The very fact that the CPGB was willing to have its past failings in actively addressing the issue of Welsh national rights recognised in public would seem to suggest that the 1950s and early 1960s were an era in which such questions were of little day-to-day importance to key sections of the party leadership in South Wales. To a very considerable extent, the revival of an interest in the Welsh national question can be attributed to pressures from outside the party, notably the political breakthrough of Plaid Cymru, which in the Rhondda West by-election of March 1967, came a close second to Labour and pushed the CPGB into a distant third place with a mere 6.8% of the poll. In a situation where a growing disillusionment with the record of the Labour Party was becoming apparent, it was Plaid that was making headway, not the CPGB, and it was to this that the CPGB appears to have responded.
In conclusion, it is therefore highly probable that Coxs determination for the Communist Party to show a positive hand in relation to the national question in Wales, was a key reason though not necessarily the only reason for his removal from the South Wales district in 1951. Subsequently, there is evidence to suggest that the Welsh Communist Party retreated on its previous support for Welsh campaigns, though it must be stressed that this was an informal development and not necessarily part of the public face of the Communist Party. Exactly the same may of course be true of the partys later commitment to Welsh devolution, and it may be that some of the difficulties that sections of the CPGB had in accounting for and relating to Welsh nationalism in the immediate post-war period were carried over into its subsequent development on the issue.
See for example B. Davies, Heading For the Rocks? Arcade 5 February 1982 and G.A. Williams, When Was Wales? (Penguin, 1985) pp274-5.
L. White, The Communist Party in South Wales, 1945-70 (MPhil, Cardiff, 1997).
In 1942 the North Wales district of the Communist Party had 200 members, compared to 2200 registered in South Wales. Cited in K. Newton, The Sociology of British Communism (Allen Lane, 1969) p177. A list of delegates for the CPGBs national congress in November 1973 shows that by this time the Party only had 78 members in North Wales and only 108 in North and West Wales combined. This is opposed to 1606 registered members in South Wales.
Communist Policy For The People Of Wales: Report of the First All-Wales Congress of the Communist Party (CPGB Welsh Committee, 1945) p12.
Brian Davies argues that Cox edited this out of the published report of the congress. Authors interview with Brian Davies, Pontypridd. Cox did subsequently acknowledge Horners opposition in his unpublished memoirs, referring to Horners comments at the Congress as an unprecedented step. Cox, From Coal Mines to Communist Ideals, unpublished manuscript, pp74-5.
J. Mahon, Harry Pollitt (Lawrence and Wishart, 1976) p309.
Williams, When Was Wales?, p175.
Davies, Heading for the rocks, p10.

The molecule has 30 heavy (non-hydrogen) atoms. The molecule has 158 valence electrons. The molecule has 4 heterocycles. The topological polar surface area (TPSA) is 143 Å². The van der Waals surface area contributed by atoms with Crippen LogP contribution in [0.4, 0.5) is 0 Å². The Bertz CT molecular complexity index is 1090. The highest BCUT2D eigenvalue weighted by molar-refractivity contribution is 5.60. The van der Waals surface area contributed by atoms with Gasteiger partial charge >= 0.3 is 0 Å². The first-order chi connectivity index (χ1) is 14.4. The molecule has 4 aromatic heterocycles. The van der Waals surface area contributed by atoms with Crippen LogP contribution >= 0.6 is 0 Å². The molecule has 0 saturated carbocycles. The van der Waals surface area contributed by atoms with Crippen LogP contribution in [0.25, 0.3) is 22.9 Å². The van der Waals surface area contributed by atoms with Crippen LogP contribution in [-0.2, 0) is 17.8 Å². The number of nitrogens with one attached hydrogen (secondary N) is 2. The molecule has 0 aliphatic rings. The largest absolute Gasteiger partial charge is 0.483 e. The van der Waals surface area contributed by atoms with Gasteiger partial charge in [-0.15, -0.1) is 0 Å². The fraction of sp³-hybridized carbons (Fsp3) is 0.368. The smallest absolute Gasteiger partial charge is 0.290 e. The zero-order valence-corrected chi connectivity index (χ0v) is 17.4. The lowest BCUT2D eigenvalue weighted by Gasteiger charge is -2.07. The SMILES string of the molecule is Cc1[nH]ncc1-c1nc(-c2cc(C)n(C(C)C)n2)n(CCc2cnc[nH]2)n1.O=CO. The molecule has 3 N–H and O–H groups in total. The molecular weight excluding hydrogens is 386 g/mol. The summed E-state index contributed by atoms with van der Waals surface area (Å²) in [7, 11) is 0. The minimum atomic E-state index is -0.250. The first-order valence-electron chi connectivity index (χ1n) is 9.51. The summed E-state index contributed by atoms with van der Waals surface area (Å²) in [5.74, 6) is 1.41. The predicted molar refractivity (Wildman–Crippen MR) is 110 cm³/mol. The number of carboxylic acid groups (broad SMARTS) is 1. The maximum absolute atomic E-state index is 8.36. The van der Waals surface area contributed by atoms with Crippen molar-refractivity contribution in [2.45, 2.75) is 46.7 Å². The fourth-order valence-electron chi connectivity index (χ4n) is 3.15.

Authors interview with Brian Davies, Pontypridd.
Cox, From Coal Mines, p81.
Welsh District report to CPGB Political Committee, May 1950-April 1952: NMLH CP/Cent/Org/11/1.
Draft text of a speech by W. Lachlan to an extended Executive Committee meeting 26-27February 1949. CPGB Executive Committee minutes, 1949: NMLH CP/Cent/EC/01/07.
Idris Cox to Peter Kerrigan, 26 July 1950: CPGB Executive Committee minutes, 1950: NMLH CP/Cent/EC/02/02.
Authors interview with Bert Pearce, Cardiff.
Information Report on the Welsh District: for CPGB Political Committee, 11 July 1946: NMLH CP/CENT/ORG/11/1. My emphasis.
See Francis, H., Learning from bitter experience: the making of the NUM in A. Campbell, N. Fishman, and D. Howell, Miners, Unions and Politics, 1910-47 (Scolar Press, 1996) pp253-71.
K. Morgan, Against Fascism and War: Ruptures and Continuities in British Communist Politics, 1934-41 (Manchester University Press, 1989) pp141-42.
V.L. Allen, The Militancy of British Miners (Moor Press, 1981) p130.
T. Williams, The Anglicisation of South Wales in R. Samuel, (ed.) Patriotism: The Making and Unmaking of British National Identity. Volume II: Minorities and Outsiders (Routledge, 1989) pp193-203.
E.J. Hobsbawm, cited in Hechter, M., Internal Colonialism: The Celtic fringe in British national development, 1536-1966 (Routledge and Kegan Paul, 1975) p264.
B. Davies, Towards a New Synthesis, Planet 37/38, May 1977, p58.
Davies (1982) p10.
Communist Statement on the Future of Wales, April 1954.
Authors interview with Bert Pearce, Cardiff.
Letter from Enoch Collins, Llanelli, World News Vol. 5, no. 4. 2/2/57 p77.
Report to the Political Committee on the work of the Communist Party in Wales, 28th January 1954. Communist Party Archive CP/CENT/ORG/11/1.
Pearce, B, The National Problem in Britain: A Reply to Some Points in Discussion in Marxism Today, December 1968 p360.
Pearce, B, The National Future of Scotland and Wales in Marxism Today, November 1967 p346.
The National Problem In Britain in Northern Star, North Wales Bulletin of CPGB, January 1969.